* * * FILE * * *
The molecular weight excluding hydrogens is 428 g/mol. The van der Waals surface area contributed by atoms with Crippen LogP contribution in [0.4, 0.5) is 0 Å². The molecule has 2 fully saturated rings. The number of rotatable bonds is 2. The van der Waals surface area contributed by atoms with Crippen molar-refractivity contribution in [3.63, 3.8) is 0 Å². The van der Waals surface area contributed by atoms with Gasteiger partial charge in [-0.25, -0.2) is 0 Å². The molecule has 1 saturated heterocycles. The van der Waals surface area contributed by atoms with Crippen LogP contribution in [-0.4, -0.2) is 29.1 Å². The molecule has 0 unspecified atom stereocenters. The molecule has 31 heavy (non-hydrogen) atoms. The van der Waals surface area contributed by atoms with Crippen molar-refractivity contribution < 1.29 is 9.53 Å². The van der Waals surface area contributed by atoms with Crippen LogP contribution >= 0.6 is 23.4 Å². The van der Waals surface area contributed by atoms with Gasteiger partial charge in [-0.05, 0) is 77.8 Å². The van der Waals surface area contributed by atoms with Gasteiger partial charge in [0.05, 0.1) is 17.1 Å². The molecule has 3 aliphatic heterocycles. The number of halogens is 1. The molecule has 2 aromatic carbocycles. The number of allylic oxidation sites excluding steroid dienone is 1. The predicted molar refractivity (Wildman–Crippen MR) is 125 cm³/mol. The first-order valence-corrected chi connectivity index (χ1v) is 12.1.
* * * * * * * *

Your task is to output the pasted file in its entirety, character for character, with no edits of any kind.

The molecular weight excluding hydrogens is 428 g/mol. The van der Waals surface area contributed by atoms with Crippen LogP contribution in [0.4, 0.5) is 0 Å². The molecule has 2 fully saturated rings. The number of rotatable bonds is 2. The van der Waals surface area contributed by atoms with Crippen molar-refractivity contribution in [3.63, 3.8) is 0 Å². The van der Waals surface area contributed by atoms with Gasteiger partial charge in [-0.25, -0.2) is 0 Å². The molecule has 1 saturated heterocycles. The van der Waals surface area contributed by atoms with Crippen LogP contribution in [-0.4, -0.2) is 29.1 Å². The molecule has 0 unspecified atom stereocenters. The molecule has 31 heavy (non-hydrogen) atoms. The van der Waals surface area contributed by atoms with Crippen molar-refractivity contribution < 1.29 is 9.53 Å². The van der Waals surface area contributed by atoms with Crippen LogP contribution >= 0.6 is 23.4 Å². The van der Waals surface area contributed by atoms with Gasteiger partial charge in [-0.05, 0) is 77.8 Å². The van der Waals surface area contributed by atoms with Gasteiger partial charge in [0.05, 0.1) is 17.1 Å². The molecule has 3 aliphatic heterocycles. The number of halogens is 1. The molecule has 2 aromatic carbocycles. The number of allylic oxidation sites excluding steroid dienone is 1. The predicted molar refractivity (Wildman–Crippen MR) is 125 cm³/mol. The first-order valence-corrected chi connectivity index (χ1v) is 12.1.